Strong leadership on climate change is hard to come by, especially at UN climate negotiations. The United States is too often undermined by the lack of domestic legislation on energy and climate change that would give the U.S. delegation the credibility it needs to persuade states such as China to act. China meanwhile is primarily concerned with sustaining strong economic growth in order to meet living standards for a growing population; so China is not willing to lead unless it gets a big carrot.
But that is not to say that there aren’t states that strongly push for an agreement on reducing greenhouse gas emissions. There are, they just don’t have much to lose with an agreement; indeed, they’re often developing countries that are really at risk due to climate change. In order for a state to secure the credibility it needs to rally other states to action, it has to be willing to make sacrifices in the short term; simply, it has to have something to lose. And that is what makes Mexico such an interesting state to watch during this week’s Cancun conference.
On Monday, The Washington Post reported that Mexico is seeking a leadership role in climate policy, in large part due to Mexican President Felipe Calderon, who apparently is a “climate wonk.” Unlike other developing countries, Mexico has more credibility which helps make it a potentially stronger leader on climate policy: Mexico is a major oil producer, ranked seventh in 2008 by the U.S. Energy Information Administration. Mexico is also the 14th largest economy in the world and “contributes between 1.5 and 3 percent of global [greenhouse gas] emissions, according to The Post. With oil revenues generating approximately 40 percent of Mexico’s state expenditures, it has some skin the game if an international climate agreement means that Mexico’s oil revenues could shrink in the short term as countries make a transition to alternative fuels. But that doesn’t seem to be stopping Mexico.
This morning The Washington Post reported that the United States plans to embed American intelligence agents in Mexican law enforcement units along the border city of Ciudad Juárez in an effort to combat illicit drug trafficking and the strangle hold that the Mexican drug cartels have throughout Mexico. And while combating the drug trade in Mexico – especially along the U.S./Mexico border – is a cornerstone of our bilateral efforts to bring a modicum of stability to the country, the United States is also making environmental cooperation a priority along the border as well.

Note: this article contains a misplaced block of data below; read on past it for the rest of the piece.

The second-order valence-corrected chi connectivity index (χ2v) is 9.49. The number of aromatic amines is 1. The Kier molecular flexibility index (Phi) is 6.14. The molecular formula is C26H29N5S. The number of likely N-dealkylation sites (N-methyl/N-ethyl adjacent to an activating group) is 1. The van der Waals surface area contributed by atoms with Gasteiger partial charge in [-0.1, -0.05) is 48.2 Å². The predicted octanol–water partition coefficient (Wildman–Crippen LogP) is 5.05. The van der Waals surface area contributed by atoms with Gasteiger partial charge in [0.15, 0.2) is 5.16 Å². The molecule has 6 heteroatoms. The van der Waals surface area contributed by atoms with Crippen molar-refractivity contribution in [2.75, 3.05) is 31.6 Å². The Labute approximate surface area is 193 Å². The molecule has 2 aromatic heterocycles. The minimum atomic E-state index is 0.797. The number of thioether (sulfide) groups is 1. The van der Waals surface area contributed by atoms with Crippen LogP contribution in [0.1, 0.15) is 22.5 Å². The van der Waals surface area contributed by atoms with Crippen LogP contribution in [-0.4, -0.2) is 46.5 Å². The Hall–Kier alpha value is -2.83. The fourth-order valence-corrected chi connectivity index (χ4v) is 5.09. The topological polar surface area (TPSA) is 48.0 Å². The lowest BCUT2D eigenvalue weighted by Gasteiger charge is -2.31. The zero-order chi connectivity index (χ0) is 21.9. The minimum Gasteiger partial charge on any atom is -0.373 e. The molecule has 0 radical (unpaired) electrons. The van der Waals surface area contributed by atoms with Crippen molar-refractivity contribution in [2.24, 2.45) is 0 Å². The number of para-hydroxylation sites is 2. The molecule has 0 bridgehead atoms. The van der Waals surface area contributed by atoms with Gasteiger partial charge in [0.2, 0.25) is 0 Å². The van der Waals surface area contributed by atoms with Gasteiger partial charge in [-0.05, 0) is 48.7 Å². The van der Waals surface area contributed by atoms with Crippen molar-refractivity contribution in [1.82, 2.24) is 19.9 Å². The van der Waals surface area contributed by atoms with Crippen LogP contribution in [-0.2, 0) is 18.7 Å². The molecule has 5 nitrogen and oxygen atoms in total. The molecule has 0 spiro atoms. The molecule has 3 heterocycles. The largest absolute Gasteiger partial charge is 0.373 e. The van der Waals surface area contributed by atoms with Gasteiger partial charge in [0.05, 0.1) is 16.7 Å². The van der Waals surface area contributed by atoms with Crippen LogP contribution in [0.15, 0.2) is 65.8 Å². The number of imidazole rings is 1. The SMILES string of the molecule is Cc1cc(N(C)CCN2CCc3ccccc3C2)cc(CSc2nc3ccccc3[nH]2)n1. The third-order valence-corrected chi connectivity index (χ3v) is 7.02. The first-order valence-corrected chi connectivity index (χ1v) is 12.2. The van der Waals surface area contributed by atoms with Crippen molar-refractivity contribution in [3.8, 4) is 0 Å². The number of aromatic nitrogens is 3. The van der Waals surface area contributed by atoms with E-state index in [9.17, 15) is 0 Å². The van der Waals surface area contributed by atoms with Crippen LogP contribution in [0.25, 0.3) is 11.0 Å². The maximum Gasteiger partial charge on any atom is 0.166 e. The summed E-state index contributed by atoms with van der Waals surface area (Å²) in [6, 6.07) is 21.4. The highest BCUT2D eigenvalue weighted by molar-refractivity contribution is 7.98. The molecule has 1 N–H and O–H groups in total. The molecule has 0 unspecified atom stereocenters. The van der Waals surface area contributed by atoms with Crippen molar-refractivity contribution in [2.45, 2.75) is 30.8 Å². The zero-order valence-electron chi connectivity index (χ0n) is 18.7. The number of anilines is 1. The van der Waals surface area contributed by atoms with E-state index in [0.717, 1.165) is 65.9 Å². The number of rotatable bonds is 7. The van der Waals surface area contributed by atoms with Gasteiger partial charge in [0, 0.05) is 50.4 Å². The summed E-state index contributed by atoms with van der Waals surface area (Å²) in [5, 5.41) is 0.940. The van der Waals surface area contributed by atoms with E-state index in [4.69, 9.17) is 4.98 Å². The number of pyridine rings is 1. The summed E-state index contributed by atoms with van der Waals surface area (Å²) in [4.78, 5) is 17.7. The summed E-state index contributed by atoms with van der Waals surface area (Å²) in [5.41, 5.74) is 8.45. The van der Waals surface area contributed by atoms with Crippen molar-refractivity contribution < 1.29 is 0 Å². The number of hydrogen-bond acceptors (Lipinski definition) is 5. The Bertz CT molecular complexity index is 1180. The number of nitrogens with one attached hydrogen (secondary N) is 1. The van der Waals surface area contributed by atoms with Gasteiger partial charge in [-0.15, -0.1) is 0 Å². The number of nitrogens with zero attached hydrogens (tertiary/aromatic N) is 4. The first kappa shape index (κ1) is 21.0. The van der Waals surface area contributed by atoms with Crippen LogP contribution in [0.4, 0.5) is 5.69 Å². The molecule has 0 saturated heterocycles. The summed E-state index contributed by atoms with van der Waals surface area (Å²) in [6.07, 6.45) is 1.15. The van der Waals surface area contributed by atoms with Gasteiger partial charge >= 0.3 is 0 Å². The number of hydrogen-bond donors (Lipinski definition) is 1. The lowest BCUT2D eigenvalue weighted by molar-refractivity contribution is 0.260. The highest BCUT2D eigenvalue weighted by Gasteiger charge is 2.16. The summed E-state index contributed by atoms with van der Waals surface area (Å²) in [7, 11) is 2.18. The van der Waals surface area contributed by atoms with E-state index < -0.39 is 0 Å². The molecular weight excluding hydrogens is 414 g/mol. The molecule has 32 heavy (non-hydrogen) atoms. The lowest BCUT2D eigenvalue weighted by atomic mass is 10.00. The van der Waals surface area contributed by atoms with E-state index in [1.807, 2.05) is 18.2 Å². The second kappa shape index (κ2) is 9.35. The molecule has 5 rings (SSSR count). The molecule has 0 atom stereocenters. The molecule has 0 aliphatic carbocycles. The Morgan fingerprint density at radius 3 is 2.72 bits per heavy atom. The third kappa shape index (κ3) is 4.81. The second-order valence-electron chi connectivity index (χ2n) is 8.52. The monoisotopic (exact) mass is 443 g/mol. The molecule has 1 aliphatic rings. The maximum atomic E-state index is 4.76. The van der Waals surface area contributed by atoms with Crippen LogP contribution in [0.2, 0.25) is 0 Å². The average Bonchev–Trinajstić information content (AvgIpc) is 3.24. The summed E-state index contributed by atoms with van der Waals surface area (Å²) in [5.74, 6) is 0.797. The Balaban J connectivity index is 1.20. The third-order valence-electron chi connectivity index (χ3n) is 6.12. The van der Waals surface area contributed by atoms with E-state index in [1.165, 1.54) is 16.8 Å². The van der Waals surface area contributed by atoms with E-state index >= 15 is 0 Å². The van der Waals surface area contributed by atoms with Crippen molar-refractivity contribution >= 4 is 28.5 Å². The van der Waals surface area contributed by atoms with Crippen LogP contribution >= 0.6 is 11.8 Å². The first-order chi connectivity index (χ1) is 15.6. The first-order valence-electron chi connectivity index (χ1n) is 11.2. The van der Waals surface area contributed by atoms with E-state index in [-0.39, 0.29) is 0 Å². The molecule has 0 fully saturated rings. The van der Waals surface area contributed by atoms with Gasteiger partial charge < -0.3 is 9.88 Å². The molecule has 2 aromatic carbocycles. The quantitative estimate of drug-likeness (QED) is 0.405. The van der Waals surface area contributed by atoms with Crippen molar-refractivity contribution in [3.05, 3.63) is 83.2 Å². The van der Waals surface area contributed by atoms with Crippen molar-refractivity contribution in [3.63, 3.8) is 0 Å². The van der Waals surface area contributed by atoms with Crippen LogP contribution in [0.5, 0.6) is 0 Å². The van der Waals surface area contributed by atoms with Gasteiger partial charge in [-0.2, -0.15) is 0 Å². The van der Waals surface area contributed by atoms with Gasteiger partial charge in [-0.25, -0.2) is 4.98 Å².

Last week, my colleagues Christine Parthemore, Commander Herb Carmen and I were on location in Colorado Springs visiting with folks at U.S. Northern Command (NORTHCOM) to discuss all things energy and climate change-related. One interesting program that we learned about during our visit though is an ongoing bilateral, interagency effort that includes NORTHCOM, the Environmental Protections Agency (EPA) and several U.S. and Mexican state and federal agencies around environmental preparedness, protection and response along the southern border.
You couldn’t swing a dead polar bear this weekend without hitting hundreds of reports and commentaries about Copenhagen or Climategate, so I’m going to focus my attention elsewhere.
Last week we CNASers gathered around for an informal lunchtime chat, and several of us voiced concern about the recession, lack of confidence in Wall Street, and – my favorite topic of conversation – informal markets. I don’t consider black markets by necessity threatening, wrong, or bad, but at times less-than-legal dealings become large, interesting, and potentially disruptive.
This weekend, The Washington Post reported on just such an event. It turns out that “Drug traffickers employing high-tech drills, miles of rubber hose and a fleet of stolen tanker trucks have siphoned more than $1 billion worth of oil from Mexico's pipelines over the past two years.”
For the past several months the American media has grown increasingly fascinated with Mexico, with widespread coverage of the swine flu outbreak in April and May as a top news item. However, American media and the policy community – including CNAS’ own Col. Robert Killebrew – have been increasingly focused on Mexico’s struggle to contain drug-related violence and the growing power of cartels. Earlier this year, the violence reached such extreme levels that there was increasing talk of Mexico reaching failed state status. While this conversation has abated, a recent resurgence in cartel-related violence may reignite that debate and offer an opportunity to broaden the discussion to include other issues engaging recent events in Mexico.